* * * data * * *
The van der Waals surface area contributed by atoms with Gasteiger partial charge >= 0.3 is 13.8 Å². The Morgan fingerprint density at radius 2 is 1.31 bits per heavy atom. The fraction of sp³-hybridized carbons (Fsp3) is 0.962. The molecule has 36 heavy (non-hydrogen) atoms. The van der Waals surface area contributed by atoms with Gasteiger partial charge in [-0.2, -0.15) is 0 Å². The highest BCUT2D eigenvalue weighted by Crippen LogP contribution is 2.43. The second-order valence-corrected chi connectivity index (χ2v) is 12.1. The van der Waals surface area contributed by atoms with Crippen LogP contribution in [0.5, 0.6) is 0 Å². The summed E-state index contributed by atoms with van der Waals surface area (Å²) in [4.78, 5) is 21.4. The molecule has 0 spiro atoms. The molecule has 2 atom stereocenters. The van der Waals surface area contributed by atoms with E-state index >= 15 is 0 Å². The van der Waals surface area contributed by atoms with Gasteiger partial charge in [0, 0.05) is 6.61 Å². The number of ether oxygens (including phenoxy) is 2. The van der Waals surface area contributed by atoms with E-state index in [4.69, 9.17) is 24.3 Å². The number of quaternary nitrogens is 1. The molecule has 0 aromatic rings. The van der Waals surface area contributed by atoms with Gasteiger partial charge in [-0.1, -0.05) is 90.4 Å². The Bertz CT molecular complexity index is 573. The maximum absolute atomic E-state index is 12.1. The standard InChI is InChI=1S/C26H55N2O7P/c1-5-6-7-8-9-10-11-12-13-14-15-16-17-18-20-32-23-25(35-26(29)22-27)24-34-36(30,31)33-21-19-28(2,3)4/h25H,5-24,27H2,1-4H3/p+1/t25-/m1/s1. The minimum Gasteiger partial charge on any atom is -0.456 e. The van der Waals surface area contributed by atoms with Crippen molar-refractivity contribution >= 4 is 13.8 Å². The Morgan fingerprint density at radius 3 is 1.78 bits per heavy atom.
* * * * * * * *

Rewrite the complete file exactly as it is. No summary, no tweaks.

The van der Waals surface area contributed by atoms with Gasteiger partial charge >= 0.3 is 13.8 Å². The Morgan fingerprint density at radius 2 is 1.31 bits per heavy atom. The fraction of sp³-hybridized carbons (Fsp3) is 0.962. The molecule has 36 heavy (non-hydrogen) atoms. The van der Waals surface area contributed by atoms with Gasteiger partial charge in [-0.2, -0.15) is 0 Å². The highest BCUT2D eigenvalue weighted by Crippen LogP contribution is 2.43. The second-order valence-corrected chi connectivity index (χ2v) is 12.1. The van der Waals surface area contributed by atoms with Crippen LogP contribution in [0.5, 0.6) is 0 Å². The summed E-state index contributed by atoms with van der Waals surface area (Å²) in [4.78, 5) is 21.4. The molecule has 0 spiro atoms. The molecule has 2 atom stereocenters. The van der Waals surface area contributed by atoms with E-state index >= 15 is 0 Å². The van der Waals surface area contributed by atoms with Gasteiger partial charge in [0, 0.05) is 6.61 Å². The number of ether oxygens (including phenoxy) is 2. The van der Waals surface area contributed by atoms with E-state index in [4.69, 9.17) is 24.3 Å². The number of quaternary nitrogens is 1. The molecule has 0 aromatic rings. The van der Waals surface area contributed by atoms with Gasteiger partial charge in [-0.1, -0.05) is 90.4 Å². The Bertz CT molecular complexity index is 573. The maximum absolute atomic E-state index is 12.1. The standard InChI is InChI=1S/C26H55N2O7P/c1-5-6-7-8-9-10-11-12-13-14-15-16-17-18-20-32-23-25(35-26(29)22-27)24-34-36(30,31)33-21-19-28(2,3)4/h25H,5-24,27H2,1-4H3/p+1/t25-/m1/s1. The minimum Gasteiger partial charge on any atom is -0.456 e. The van der Waals surface area contributed by atoms with Crippen molar-refractivity contribution >= 4 is 13.8 Å². The Morgan fingerprint density at radius 3 is 1.78 bits per heavy atom.